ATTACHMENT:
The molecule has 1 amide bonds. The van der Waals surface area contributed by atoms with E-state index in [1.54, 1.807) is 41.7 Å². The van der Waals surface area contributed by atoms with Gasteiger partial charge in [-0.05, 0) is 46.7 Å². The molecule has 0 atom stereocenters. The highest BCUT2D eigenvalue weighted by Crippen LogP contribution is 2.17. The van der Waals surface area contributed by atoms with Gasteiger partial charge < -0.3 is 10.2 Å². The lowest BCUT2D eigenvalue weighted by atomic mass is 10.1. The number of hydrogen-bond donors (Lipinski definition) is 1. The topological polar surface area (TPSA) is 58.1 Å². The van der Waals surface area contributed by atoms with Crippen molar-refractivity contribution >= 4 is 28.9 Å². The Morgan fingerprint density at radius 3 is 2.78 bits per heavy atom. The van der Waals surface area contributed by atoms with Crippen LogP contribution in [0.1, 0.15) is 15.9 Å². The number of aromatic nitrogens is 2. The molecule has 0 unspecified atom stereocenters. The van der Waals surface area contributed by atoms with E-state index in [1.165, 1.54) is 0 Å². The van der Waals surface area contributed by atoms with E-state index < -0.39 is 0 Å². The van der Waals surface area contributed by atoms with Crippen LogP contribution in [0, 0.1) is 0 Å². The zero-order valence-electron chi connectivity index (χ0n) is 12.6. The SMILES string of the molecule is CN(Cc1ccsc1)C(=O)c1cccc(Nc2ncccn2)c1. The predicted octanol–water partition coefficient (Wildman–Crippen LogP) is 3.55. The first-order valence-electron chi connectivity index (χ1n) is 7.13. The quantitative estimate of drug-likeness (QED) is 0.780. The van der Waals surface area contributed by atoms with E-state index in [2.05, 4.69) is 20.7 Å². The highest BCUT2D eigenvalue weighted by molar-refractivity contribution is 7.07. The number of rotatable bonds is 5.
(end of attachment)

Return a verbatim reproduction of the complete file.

The molecule has 1 amide bonds. The van der Waals surface area contributed by atoms with E-state index in [1.54, 1.807) is 41.7 Å². The van der Waals surface area contributed by atoms with Gasteiger partial charge in [-0.05, 0) is 46.7 Å². The molecule has 0 atom stereocenters. The highest BCUT2D eigenvalue weighted by Crippen LogP contribution is 2.17. The van der Waals surface area contributed by atoms with Gasteiger partial charge < -0.3 is 10.2 Å². The lowest BCUT2D eigenvalue weighted by atomic mass is 10.1. The number of hydrogen-bond donors (Lipinski definition) is 1. The topological polar surface area (TPSA) is 58.1 Å². The van der Waals surface area contributed by atoms with Crippen molar-refractivity contribution >= 4 is 28.9 Å². The Morgan fingerprint density at radius 3 is 2.78 bits per heavy atom. The van der Waals surface area contributed by atoms with Crippen LogP contribution in [0.1, 0.15) is 15.9 Å². The number of aromatic nitrogens is 2. The molecule has 0 unspecified atom stereocenters. The van der Waals surface area contributed by atoms with E-state index in [1.165, 1.54) is 0 Å². The van der Waals surface area contributed by atoms with E-state index < -0.39 is 0 Å². The van der Waals surface area contributed by atoms with Crippen LogP contribution in [0, 0.1) is 0 Å². The zero-order valence-electron chi connectivity index (χ0n) is 12.6. The SMILES string of the molecule is CN(Cc1ccsc1)C(=O)c1cccc(Nc2ncccn2)c1. The predicted octanol–water partition coefficient (Wildman–Crippen LogP) is 3.55. The first-order valence-electron chi connectivity index (χ1n) is 7.13. The quantitative estimate of drug-likeness (QED) is 0.780. The van der Waals surface area contributed by atoms with E-state index in [2.05, 4.69) is 20.7 Å². The highest BCUT2D eigenvalue weighted by molar-refractivity contribution is 7.07. The number of rotatable bonds is 5.